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Federal Government to Send More COVID-19 Vaccines to Michigan

January 12, 2021

A flood of new doses of coronavirus vaccines are headed to states, said Alex Azar, U.S. Secretary of Health and Human Services, at a Tuesday afternoon news conference.

But just how many doses Michigan and other states will get will depend on two factors, Azar said: The size of the state’s senior citizen population and how efficiently each state is getting those doses into the arms of its people.

“Because we now have a consistent pace of production, we can now ship all of the doses that had been held in physical reserve with second doses being supplied coming off of manufacturing lines with quality control going forward,” he said.

Michigan’s population skews older than the U.S. on average, which means the state might see a larger proportion of vaccine doses. Here, seniors ages 65 and older make up about 17.7% of the population, according to the U.S. Census Bureau’s American Community Survey estimate released in 2019. Comparatively, those 65 and older make up about 16.5% of the overall U.S. population.

State data show Michigan had distributed 829,200 doses of the vaccines as of Sunday to local health departments, hospital systems, and to federal partners Walgreens and CVS, which are administering vaccines to people in long-term care facilities. Yet those providers had only injected 233,085 doses into the arms of Michiganders as of that date — about 28% of those received.

State health officials say the data don’t tell the full story, and that many of the doses sitting in freezers around Michigan are earmarked for patients who have appointments already scheduled to get the vaccines. They also note that there’s a lag between the time when the doses are administered and when the data are reported to the state.

“We’re giving states two weeks notice of this shift to give them the time necessary to plan and to improve their reporting,” Azar said. “If they think their data is faulty, this new system gives states a strong incentive to ensure that all vaccinations are being properly reported, which they’re currently not. And it gives states a strong incentive to ensure doses are going to work…protecting people rather than sitting on shelves or in freezers.”

“With the case counts we face now, there is absolutely no time to waste. We need those is going to where they’ll be administered quickly, and where they’ll protect the most vulnerable.”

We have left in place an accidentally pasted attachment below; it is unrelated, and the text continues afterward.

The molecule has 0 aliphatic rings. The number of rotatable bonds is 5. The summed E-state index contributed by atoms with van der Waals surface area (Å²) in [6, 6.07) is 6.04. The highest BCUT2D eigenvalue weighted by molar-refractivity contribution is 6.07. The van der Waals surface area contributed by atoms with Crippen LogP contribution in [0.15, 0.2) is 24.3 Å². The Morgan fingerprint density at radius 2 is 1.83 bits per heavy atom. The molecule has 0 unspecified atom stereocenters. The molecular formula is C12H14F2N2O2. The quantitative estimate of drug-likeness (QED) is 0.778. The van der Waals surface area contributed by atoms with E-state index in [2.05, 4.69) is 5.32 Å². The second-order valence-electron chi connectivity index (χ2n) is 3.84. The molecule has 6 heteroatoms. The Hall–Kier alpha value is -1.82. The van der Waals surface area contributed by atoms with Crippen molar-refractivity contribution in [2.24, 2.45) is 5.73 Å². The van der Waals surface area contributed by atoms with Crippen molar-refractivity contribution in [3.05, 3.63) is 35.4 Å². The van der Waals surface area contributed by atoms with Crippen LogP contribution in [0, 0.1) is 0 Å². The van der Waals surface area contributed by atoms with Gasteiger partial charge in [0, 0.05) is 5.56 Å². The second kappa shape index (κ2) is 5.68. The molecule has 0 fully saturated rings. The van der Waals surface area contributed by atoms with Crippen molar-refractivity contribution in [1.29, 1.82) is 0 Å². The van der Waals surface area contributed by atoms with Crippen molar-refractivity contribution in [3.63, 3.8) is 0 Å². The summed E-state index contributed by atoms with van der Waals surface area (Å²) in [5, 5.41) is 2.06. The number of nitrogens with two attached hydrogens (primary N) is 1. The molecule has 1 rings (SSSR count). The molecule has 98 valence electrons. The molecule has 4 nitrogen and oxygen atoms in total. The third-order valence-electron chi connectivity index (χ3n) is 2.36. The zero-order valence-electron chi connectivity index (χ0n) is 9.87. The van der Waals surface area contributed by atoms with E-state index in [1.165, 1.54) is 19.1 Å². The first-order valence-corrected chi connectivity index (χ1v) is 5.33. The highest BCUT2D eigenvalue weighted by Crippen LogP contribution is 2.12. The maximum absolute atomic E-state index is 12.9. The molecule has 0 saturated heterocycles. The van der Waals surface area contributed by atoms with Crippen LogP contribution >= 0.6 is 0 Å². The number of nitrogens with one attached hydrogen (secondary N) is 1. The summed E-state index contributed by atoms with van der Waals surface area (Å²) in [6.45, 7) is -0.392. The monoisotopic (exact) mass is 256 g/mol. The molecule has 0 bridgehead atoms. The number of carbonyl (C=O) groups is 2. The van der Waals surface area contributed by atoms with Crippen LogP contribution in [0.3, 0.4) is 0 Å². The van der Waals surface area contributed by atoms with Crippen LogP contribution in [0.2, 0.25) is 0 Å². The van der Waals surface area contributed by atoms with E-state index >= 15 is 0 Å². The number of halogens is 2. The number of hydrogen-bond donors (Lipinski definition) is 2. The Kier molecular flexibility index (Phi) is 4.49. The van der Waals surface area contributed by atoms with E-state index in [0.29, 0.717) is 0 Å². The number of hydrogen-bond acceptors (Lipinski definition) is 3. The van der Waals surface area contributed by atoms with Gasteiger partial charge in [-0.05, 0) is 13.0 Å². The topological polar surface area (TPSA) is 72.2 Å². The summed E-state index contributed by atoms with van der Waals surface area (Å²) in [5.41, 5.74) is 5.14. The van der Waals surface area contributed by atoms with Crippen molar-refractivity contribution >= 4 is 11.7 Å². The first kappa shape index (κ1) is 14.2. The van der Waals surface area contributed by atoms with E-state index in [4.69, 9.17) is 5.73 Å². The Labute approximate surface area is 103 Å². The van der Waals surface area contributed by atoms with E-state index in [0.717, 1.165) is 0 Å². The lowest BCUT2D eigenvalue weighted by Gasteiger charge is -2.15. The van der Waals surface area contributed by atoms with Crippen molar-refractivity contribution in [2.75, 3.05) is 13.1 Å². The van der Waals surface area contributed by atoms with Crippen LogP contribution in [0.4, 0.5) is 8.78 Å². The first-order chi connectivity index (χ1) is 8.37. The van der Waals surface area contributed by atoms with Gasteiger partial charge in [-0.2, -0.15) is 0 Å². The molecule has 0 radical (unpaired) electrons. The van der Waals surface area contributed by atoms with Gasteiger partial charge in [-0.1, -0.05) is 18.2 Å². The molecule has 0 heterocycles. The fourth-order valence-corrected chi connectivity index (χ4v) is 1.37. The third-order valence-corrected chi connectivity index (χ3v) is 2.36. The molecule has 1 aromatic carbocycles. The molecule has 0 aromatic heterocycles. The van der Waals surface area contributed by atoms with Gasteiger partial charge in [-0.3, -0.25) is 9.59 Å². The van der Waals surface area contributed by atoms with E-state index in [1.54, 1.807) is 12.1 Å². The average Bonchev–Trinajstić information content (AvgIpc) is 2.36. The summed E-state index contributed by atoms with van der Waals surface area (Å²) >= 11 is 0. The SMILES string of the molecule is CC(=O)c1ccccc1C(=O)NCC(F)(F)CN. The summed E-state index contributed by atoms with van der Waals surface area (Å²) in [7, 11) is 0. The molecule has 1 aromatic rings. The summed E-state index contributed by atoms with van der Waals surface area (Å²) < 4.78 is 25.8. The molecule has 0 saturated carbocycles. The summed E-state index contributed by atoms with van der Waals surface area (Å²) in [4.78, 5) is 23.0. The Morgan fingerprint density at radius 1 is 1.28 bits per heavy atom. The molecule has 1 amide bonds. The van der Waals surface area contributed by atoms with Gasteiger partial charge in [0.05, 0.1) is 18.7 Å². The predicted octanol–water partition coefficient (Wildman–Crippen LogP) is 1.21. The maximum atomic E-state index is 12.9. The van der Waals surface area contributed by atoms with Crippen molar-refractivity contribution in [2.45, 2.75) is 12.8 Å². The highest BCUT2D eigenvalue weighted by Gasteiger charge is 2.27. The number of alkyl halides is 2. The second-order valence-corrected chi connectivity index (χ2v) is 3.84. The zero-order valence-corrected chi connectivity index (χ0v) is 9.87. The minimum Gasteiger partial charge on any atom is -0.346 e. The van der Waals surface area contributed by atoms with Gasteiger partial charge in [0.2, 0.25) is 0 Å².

The announcement comes after the governors of eight states — including Michigan Gov. Gretchen Whitmer — called on the Trump administration to release those additional doses now, rather than holding them back.

“Michigan and states across the country remain ready to get more shots in arms, which is why the Trump Administration’s decision to grant our request and release millions of doses of the vaccine is so crucial,” Gov. Whitmer said in a news release.

“It will take all of us — the federal government, state and local leaders, health departments, and everyday Americans — to ensure everyone can get the safe and effective vaccine.”

Gov. Whitmer also has asked federal health officials for permission to directly buy up to 100,000 doses of the Pfizer vaccine for the state of Michigan, but has yet to get a response.

“I am eager to hear back from the federal government regarding my request, and will continue to work with them and leaders everywhere to end this pandemic and save lives,” Gov. Whitmer said.

Azar and Dr. Robert Redfield, director of the U.S Centers for Disease Control and Prevention, also recommended Tuesday that states open up vaccinations to Americans ages 65 years old and older and people of all ages with underlying health conditions that make them vulnerable to severe illness or death from novel coronavirus.

Michigan began offering immunizations to senior citizens on Monday along with teachers, law enforcement officers, jail and prison officers, and child care workers, but efforts have been hampered by short supply of the vaccines.

Some local health departments have said they’ll hold off opening up immunizations to people over age 65 until they get more doses to immunize the health care workers in the first priority group.

So far in the pandemic, the virus has infected more than 523,618 Michiganders and killed 13,401.

*Originally published in the Detroit Free Press.